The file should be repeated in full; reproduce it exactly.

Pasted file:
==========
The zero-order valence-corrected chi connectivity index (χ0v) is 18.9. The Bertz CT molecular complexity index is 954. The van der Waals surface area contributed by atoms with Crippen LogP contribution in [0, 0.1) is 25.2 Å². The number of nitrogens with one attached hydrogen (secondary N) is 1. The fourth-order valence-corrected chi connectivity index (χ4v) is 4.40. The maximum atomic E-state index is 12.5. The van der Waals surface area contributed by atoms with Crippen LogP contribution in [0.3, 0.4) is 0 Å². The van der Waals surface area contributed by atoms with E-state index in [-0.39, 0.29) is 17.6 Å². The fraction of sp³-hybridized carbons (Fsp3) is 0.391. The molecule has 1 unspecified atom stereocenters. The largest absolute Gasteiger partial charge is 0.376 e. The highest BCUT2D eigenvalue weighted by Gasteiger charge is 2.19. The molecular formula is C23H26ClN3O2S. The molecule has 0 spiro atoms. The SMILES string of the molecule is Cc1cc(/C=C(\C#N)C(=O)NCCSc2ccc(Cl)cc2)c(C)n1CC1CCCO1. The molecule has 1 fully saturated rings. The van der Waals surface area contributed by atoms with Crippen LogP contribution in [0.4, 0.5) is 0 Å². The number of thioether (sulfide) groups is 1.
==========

The zero-order valence-corrected chi connectivity index (χ0v) is 18.9. The Bertz CT molecular complexity index is 954. The van der Waals surface area contributed by atoms with Crippen LogP contribution in [0, 0.1) is 25.2 Å². The number of nitrogens with one attached hydrogen (secondary N) is 1. The fourth-order valence-corrected chi connectivity index (χ4v) is 4.40. The maximum atomic E-state index is 12.5. The van der Waals surface area contributed by atoms with Crippen LogP contribution in [0.3, 0.4) is 0 Å². The van der Waals surface area contributed by atoms with E-state index in [-0.39, 0.29) is 17.6 Å². The fraction of sp³-hybridized carbons (Fsp3) is 0.391. The molecule has 1 unspecified atom stereocenters. The largest absolute Gasteiger partial charge is 0.376 e. The highest BCUT2D eigenvalue weighted by Gasteiger charge is 2.19. The molecular formula is C23H26ClN3O2S. The molecule has 0 spiro atoms. The SMILES string of the molecule is Cc1cc(/C=C(\C#N)C(=O)NCCSc2ccc(Cl)cc2)c(C)n1CC1CCCO1. The molecule has 1 fully saturated rings. The van der Waals surface area contributed by atoms with Crippen LogP contribution in [0.4, 0.5) is 0 Å². The number of thioether (sulfide) groups is 1.